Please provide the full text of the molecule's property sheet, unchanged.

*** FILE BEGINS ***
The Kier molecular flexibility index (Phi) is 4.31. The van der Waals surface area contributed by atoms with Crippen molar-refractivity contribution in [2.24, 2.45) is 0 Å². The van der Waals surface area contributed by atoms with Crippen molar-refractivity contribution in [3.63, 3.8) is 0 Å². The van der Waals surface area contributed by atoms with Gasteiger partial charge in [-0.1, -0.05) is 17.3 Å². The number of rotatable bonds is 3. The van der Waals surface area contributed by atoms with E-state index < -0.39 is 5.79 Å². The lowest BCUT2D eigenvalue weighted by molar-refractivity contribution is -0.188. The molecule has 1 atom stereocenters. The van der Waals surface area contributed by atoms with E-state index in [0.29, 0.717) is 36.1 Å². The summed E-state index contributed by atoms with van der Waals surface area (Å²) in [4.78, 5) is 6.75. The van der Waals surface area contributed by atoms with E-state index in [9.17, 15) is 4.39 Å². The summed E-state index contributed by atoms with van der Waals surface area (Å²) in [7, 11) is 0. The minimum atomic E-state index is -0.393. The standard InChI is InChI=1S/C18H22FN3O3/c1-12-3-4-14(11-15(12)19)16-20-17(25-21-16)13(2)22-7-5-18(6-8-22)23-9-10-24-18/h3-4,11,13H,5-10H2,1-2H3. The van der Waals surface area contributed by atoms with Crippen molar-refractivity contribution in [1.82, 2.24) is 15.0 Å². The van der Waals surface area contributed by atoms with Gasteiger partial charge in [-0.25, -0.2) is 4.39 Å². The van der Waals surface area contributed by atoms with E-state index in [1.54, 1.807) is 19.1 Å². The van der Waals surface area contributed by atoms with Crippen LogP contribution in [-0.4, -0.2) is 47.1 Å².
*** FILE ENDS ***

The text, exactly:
The Kier molecular flexibility index (Phi) is 4.31. The van der Waals surface area contributed by atoms with Crippen molar-refractivity contribution in [2.24, 2.45) is 0 Å². The van der Waals surface area contributed by atoms with Crippen molar-refractivity contribution in [3.63, 3.8) is 0 Å². The van der Waals surface area contributed by atoms with Gasteiger partial charge in [-0.1, -0.05) is 17.3 Å². The number of rotatable bonds is 3. The van der Waals surface area contributed by atoms with E-state index < -0.39 is 5.79 Å². The lowest BCUT2D eigenvalue weighted by molar-refractivity contribution is -0.188. The molecule has 1 atom stereocenters. The van der Waals surface area contributed by atoms with E-state index in [0.29, 0.717) is 36.1 Å². The summed E-state index contributed by atoms with van der Waals surface area (Å²) in [4.78, 5) is 6.75. The van der Waals surface area contributed by atoms with E-state index in [9.17, 15) is 4.39 Å². The summed E-state index contributed by atoms with van der Waals surface area (Å²) in [7, 11) is 0. The minimum atomic E-state index is -0.393. The standard InChI is InChI=1S/C18H22FN3O3/c1-12-3-4-14(11-15(12)19)16-20-17(25-21-16)13(2)22-7-5-18(6-8-22)23-9-10-24-18/h3-4,11,13H,5-10H2,1-2H3. The van der Waals surface area contributed by atoms with Crippen molar-refractivity contribution in [1.82, 2.24) is 15.0 Å². The van der Waals surface area contributed by atoms with Gasteiger partial charge in [-0.25, -0.2) is 4.39 Å². The van der Waals surface area contributed by atoms with E-state index in [1.54, 1.807) is 19.1 Å². The van der Waals surface area contributed by atoms with Crippen LogP contribution in [-0.4, -0.2) is 47.1 Å².